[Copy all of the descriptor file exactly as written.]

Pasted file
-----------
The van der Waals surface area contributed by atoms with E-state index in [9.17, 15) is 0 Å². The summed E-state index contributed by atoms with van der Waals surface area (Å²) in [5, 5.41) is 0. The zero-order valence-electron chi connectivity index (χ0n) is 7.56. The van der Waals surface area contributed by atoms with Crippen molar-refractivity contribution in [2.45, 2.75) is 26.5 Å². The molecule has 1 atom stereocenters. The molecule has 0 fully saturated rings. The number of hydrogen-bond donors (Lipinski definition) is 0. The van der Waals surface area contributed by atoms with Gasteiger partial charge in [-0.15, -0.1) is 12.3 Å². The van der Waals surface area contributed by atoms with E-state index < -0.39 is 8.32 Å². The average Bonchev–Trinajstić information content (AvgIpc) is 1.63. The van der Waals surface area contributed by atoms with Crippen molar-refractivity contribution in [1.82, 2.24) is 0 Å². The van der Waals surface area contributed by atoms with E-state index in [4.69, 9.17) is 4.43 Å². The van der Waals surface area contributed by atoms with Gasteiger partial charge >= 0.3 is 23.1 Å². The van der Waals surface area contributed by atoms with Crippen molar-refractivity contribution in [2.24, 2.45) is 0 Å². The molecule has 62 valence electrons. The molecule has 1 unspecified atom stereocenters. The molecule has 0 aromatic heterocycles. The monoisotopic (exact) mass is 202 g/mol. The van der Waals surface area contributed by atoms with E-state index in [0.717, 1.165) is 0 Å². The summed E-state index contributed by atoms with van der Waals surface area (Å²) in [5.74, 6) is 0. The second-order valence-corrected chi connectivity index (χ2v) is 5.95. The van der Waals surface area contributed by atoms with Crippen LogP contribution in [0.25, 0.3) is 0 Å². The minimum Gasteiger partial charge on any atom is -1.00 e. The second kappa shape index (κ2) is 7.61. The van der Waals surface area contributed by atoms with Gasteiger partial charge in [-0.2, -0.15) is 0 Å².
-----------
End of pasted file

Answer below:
The van der Waals surface area contributed by atoms with E-state index in [9.17, 15) is 0 Å². The summed E-state index contributed by atoms with van der Waals surface area (Å²) in [5, 5.41) is 0. The zero-order valence-electron chi connectivity index (χ0n) is 7.56. The van der Waals surface area contributed by atoms with Crippen molar-refractivity contribution in [2.45, 2.75) is 26.5 Å². The molecule has 1 atom stereocenters. The molecule has 0 fully saturated rings. The number of hydrogen-bond donors (Lipinski definition) is 0. The van der Waals surface area contributed by atoms with Gasteiger partial charge in [-0.15, -0.1) is 12.3 Å². The van der Waals surface area contributed by atoms with E-state index < -0.39 is 8.32 Å². The average Bonchev–Trinajstić information content (AvgIpc) is 1.63. The van der Waals surface area contributed by atoms with Crippen molar-refractivity contribution in [1.82, 2.24) is 0 Å². The van der Waals surface area contributed by atoms with E-state index in [4.69, 9.17) is 4.43 Å². The van der Waals surface area contributed by atoms with Gasteiger partial charge >= 0.3 is 23.1 Å². The van der Waals surface area contributed by atoms with Crippen molar-refractivity contribution in [2.24, 2.45) is 0 Å². The molecule has 62 valence electrons. The molecule has 1 unspecified atom stereocenters. The molecule has 0 aromatic heterocycles. The monoisotopic (exact) mass is 202 g/mol. The van der Waals surface area contributed by atoms with E-state index in [0.717, 1.165) is 0 Å². The summed E-state index contributed by atoms with van der Waals surface area (Å²) in [5.74, 6) is 0. The second-order valence-corrected chi connectivity index (χ2v) is 5.95. The van der Waals surface area contributed by atoms with Crippen LogP contribution in [0.25, 0.3) is 0 Å². The minimum Gasteiger partial charge on any atom is -1.00 e. The second kappa shape index (κ2) is 7.61. The van der Waals surface area contributed by atoms with Gasteiger partial charge in [-0.2, -0.15) is 0 Å².